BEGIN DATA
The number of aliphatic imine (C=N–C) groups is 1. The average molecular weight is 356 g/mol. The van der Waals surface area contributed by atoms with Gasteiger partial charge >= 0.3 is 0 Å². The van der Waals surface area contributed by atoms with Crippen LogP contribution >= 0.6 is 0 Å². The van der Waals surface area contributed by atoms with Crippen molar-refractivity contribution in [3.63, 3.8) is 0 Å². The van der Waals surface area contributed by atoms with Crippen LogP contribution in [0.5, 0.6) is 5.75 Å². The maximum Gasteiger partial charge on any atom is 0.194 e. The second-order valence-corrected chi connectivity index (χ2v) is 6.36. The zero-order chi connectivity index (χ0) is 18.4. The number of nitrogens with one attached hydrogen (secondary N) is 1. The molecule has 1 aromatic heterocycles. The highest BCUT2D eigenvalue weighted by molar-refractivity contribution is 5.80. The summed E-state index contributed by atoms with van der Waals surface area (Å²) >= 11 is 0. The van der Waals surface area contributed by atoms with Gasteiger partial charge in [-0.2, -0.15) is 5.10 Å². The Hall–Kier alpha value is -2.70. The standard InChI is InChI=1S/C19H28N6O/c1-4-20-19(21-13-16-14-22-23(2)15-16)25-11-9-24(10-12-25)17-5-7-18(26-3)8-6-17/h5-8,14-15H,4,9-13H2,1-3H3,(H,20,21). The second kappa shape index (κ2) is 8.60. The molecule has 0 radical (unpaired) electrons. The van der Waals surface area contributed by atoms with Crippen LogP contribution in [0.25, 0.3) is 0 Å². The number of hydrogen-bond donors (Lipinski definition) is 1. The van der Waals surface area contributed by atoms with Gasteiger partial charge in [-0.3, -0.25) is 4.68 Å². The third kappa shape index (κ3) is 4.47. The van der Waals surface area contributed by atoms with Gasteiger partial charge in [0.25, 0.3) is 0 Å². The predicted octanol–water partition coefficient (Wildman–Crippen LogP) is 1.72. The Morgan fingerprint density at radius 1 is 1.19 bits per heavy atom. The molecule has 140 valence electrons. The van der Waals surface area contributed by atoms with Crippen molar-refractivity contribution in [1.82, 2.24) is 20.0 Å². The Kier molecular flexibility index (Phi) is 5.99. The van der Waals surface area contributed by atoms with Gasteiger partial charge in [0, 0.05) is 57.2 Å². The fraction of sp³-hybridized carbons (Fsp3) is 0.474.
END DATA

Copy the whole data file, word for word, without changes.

The number of aliphatic imine (C=N–C) groups is 1. The average molecular weight is 356 g/mol. The van der Waals surface area contributed by atoms with Gasteiger partial charge >= 0.3 is 0 Å². The van der Waals surface area contributed by atoms with Crippen LogP contribution >= 0.6 is 0 Å². The van der Waals surface area contributed by atoms with Crippen molar-refractivity contribution in [3.63, 3.8) is 0 Å². The van der Waals surface area contributed by atoms with Crippen LogP contribution in [0.5, 0.6) is 5.75 Å². The maximum Gasteiger partial charge on any atom is 0.194 e. The second-order valence-corrected chi connectivity index (χ2v) is 6.36. The zero-order chi connectivity index (χ0) is 18.4. The number of nitrogens with one attached hydrogen (secondary N) is 1. The molecule has 1 aromatic heterocycles. The highest BCUT2D eigenvalue weighted by molar-refractivity contribution is 5.80. The summed E-state index contributed by atoms with van der Waals surface area (Å²) >= 11 is 0. The van der Waals surface area contributed by atoms with Gasteiger partial charge in [-0.2, -0.15) is 5.10 Å². The Hall–Kier alpha value is -2.70. The standard InChI is InChI=1S/C19H28N6O/c1-4-20-19(21-13-16-14-22-23(2)15-16)25-11-9-24(10-12-25)17-5-7-18(26-3)8-6-17/h5-8,14-15H,4,9-13H2,1-3H3,(H,20,21). The second kappa shape index (κ2) is 8.60. The molecule has 0 radical (unpaired) electrons. The van der Waals surface area contributed by atoms with Crippen LogP contribution in [0.25, 0.3) is 0 Å². The number of hydrogen-bond donors (Lipinski definition) is 1. The van der Waals surface area contributed by atoms with Gasteiger partial charge in [-0.3, -0.25) is 4.68 Å². The third kappa shape index (κ3) is 4.47. The van der Waals surface area contributed by atoms with Gasteiger partial charge in [0.25, 0.3) is 0 Å². The predicted octanol–water partition coefficient (Wildman–Crippen LogP) is 1.72. The Morgan fingerprint density at radius 1 is 1.19 bits per heavy atom. The molecule has 140 valence electrons. The van der Waals surface area contributed by atoms with Crippen molar-refractivity contribution in [1.82, 2.24) is 20.0 Å². The Kier molecular flexibility index (Phi) is 5.99. The van der Waals surface area contributed by atoms with Gasteiger partial charge in [0, 0.05) is 57.2 Å². The fraction of sp³-hybridized carbons (Fsp3) is 0.474.